My favourite commentator on Japan, Peter Tasker, has written a blog asking whether it’s all about to go wrong for Japan.  His evidence is an interview on Reuters by the guru of Koichi Hamada suggesting that ‘the public is better off having prices fall, not rise…’ and that now is time for the next consumption tax rate rise.  If you don’t follow Japan, all you need to know about that is that previous ones have proven highly contentious. Hamada may just be accepting reality.  Nominal GDP growth in Japan has been negative again over the past two quarters and the country is also flirting with deflation anew.  As the employment participation rate (16-64 year olds) stands at 77%, his comments are consistent with what’s happening – if you are in employment, deflation is beneficial. The bigger point Peter makes is that Abenomics needs a reboot.  After six years the effects are fading, along with QE round the world.  Peter’s recipe is to cancel the consumption tax rise, to target bond issuance rather than the yield curve, and to wait patiently for tight employment to have its effect on inflation.  I’d add to that the boost that the Rugby 2019 World Cup and 2020 Olympics will give Japan.  And the stockmarket?  I’ve been lukewarm for the past 12 months and remain that way.  There’s scope for upside if some of Peter’s suggestions are followed.  And in the long-term there’s still plenty of good news on corporate governance, despite the Nissan/Ghosn furore.  However, I suspect some patience is required.  At home, corporations are still saving rather than spending, and abroad economies are slowing and the yen looks like strengthening.  Plus, of course, if the Bank of Japan were to target bond issuance, it might sell some of the equities it has purchased over the past nearly five years. ​

Too early to put the pedal to the metal in Japan?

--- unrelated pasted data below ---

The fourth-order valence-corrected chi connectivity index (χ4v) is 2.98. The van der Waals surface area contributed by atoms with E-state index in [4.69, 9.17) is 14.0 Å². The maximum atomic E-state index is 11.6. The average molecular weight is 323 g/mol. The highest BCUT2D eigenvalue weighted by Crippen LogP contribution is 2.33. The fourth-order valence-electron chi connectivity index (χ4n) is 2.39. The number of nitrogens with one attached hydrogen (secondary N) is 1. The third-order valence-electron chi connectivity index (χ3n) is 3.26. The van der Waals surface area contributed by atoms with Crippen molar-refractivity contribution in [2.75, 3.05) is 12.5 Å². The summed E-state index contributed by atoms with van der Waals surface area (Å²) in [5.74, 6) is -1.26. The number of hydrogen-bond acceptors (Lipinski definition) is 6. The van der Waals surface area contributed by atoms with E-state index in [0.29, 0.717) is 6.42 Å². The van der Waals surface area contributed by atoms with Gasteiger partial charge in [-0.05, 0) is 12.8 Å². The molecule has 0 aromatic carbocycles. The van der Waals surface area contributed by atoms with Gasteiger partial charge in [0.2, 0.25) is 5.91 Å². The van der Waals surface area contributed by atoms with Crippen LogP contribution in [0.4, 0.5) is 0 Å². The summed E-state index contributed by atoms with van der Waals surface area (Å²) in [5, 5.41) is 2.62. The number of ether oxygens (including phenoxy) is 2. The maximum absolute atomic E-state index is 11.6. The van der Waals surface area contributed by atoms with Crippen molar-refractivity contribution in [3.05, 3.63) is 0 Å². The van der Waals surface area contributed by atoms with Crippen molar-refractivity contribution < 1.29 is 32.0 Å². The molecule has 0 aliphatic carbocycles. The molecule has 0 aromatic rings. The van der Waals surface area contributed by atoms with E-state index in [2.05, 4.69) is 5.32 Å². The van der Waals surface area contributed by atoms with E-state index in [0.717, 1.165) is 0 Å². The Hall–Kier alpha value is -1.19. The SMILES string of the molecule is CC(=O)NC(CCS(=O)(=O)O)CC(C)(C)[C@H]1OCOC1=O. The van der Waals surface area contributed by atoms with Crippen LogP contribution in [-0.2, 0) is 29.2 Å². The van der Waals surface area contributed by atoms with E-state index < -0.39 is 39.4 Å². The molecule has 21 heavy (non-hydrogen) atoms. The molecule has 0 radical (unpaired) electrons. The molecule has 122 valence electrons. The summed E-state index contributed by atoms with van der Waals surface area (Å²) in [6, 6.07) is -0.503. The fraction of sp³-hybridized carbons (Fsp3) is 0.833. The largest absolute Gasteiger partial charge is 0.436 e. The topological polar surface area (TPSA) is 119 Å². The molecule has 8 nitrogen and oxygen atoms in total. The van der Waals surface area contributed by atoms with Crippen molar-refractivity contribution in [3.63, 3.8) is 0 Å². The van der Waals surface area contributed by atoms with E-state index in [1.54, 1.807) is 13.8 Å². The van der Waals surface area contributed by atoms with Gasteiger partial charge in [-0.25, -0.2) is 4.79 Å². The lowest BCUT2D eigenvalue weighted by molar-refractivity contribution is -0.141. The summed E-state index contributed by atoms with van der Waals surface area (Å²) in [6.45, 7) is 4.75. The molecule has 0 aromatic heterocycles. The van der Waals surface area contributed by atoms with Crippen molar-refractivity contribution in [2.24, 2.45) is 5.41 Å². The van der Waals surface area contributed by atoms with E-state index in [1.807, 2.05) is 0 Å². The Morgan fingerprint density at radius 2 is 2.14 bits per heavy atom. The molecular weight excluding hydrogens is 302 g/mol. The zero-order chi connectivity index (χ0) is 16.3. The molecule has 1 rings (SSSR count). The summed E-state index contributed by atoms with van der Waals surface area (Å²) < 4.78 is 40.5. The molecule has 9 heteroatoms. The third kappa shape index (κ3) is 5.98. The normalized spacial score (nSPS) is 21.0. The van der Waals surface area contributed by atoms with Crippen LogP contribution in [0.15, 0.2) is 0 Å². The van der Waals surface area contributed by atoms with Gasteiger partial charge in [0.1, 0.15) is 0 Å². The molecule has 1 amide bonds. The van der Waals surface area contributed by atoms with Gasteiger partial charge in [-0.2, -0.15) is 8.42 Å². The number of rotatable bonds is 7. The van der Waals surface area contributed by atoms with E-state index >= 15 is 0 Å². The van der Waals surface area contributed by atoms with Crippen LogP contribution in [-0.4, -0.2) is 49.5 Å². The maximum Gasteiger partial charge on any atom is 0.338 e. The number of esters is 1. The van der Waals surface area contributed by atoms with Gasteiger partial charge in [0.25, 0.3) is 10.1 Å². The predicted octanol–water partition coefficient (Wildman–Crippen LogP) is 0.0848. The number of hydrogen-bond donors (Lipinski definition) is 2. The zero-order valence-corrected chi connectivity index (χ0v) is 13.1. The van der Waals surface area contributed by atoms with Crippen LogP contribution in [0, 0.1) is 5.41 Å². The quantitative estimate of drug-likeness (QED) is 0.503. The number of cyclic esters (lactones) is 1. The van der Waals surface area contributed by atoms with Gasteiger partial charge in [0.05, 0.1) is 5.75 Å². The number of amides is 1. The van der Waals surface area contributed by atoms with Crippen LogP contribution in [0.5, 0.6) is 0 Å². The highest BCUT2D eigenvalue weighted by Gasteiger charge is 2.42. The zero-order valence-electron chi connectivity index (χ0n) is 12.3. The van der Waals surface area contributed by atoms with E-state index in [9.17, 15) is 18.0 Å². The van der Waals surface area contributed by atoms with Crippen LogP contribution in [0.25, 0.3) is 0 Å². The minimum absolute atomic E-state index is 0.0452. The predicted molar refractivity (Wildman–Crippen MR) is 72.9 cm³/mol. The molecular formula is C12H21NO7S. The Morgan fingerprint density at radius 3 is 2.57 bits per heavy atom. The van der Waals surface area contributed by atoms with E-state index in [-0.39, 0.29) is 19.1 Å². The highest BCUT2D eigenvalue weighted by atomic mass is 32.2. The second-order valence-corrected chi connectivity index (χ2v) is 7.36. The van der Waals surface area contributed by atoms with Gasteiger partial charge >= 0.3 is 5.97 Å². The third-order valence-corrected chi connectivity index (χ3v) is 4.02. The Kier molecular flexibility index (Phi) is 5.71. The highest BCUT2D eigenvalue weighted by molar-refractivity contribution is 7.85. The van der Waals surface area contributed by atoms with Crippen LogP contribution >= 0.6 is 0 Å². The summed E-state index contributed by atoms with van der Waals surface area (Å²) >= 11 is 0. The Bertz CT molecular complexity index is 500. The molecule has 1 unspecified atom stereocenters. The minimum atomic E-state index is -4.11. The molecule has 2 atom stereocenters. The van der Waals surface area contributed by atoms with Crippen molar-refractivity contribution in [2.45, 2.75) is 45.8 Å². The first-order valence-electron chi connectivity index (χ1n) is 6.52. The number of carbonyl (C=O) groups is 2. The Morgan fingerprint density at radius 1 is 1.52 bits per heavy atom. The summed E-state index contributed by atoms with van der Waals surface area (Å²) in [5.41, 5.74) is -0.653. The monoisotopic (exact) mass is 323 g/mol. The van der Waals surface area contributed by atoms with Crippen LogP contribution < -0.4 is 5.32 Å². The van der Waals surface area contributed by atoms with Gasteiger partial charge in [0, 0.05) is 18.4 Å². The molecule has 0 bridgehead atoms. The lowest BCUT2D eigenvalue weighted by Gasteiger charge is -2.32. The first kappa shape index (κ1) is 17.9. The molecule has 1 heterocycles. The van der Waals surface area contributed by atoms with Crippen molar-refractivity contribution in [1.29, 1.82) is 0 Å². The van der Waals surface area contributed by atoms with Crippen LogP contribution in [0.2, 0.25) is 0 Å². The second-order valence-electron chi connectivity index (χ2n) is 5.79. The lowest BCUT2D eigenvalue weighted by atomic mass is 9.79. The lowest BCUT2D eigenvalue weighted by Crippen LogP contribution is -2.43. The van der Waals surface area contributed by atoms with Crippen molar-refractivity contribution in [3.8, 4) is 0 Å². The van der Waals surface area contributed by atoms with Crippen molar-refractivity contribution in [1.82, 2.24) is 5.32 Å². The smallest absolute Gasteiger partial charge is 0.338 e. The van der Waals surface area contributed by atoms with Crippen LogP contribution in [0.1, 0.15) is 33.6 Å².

We’ve had our feet off the pedal on Japan for much of 2018, as regular readers will know.  It’s not that things were going wrong with the economy, more that stockmarket investors - or was it really buying by the authorities for political rather than investment reasons – had gotten ahead of themselves. We pointed out in 2018 that there was a structural change for the better in profit margins and that the very low level of leverage meant that could be boosted significantly by borrowing.  We also pointed out that Japanese valuation disparity was relatively greater than other major markets, indicating an inefficient market.  Add in Prime Minister Abe’s seemingly secure tenure and relatively looser monetary policy in both Japan and China, and the combination should have made a profitable hunting-ground for active investors. It didn’t turn out that way and we now have the added weight of the Nissan saga - casting doubts on corporate governance improvements in Japan - as well as a sharp increase in the yen.  We are not surprised that on Christmas Eve the Nikkei index fell to a bear market territory reading of more than 20% below its 2018 high. We are still refraining from treading hard on the metal but our reasons are more macro than micro.  Our biggest concern is that investors will use the yen as a safe haven if global markets take another leg down.  Currency volatility has been suppressed over the past few years and investors are probably underestimating the risks. The positive story on Japanese earnings is still very much in place, notwithstanding the gloss may have come off governance.  Active investors will probably enjoy good profits from Japan over the next couple of years but our hunch is that there will be a better entry point coming up quite soon. To find out more about our specialism in Japan please click here.​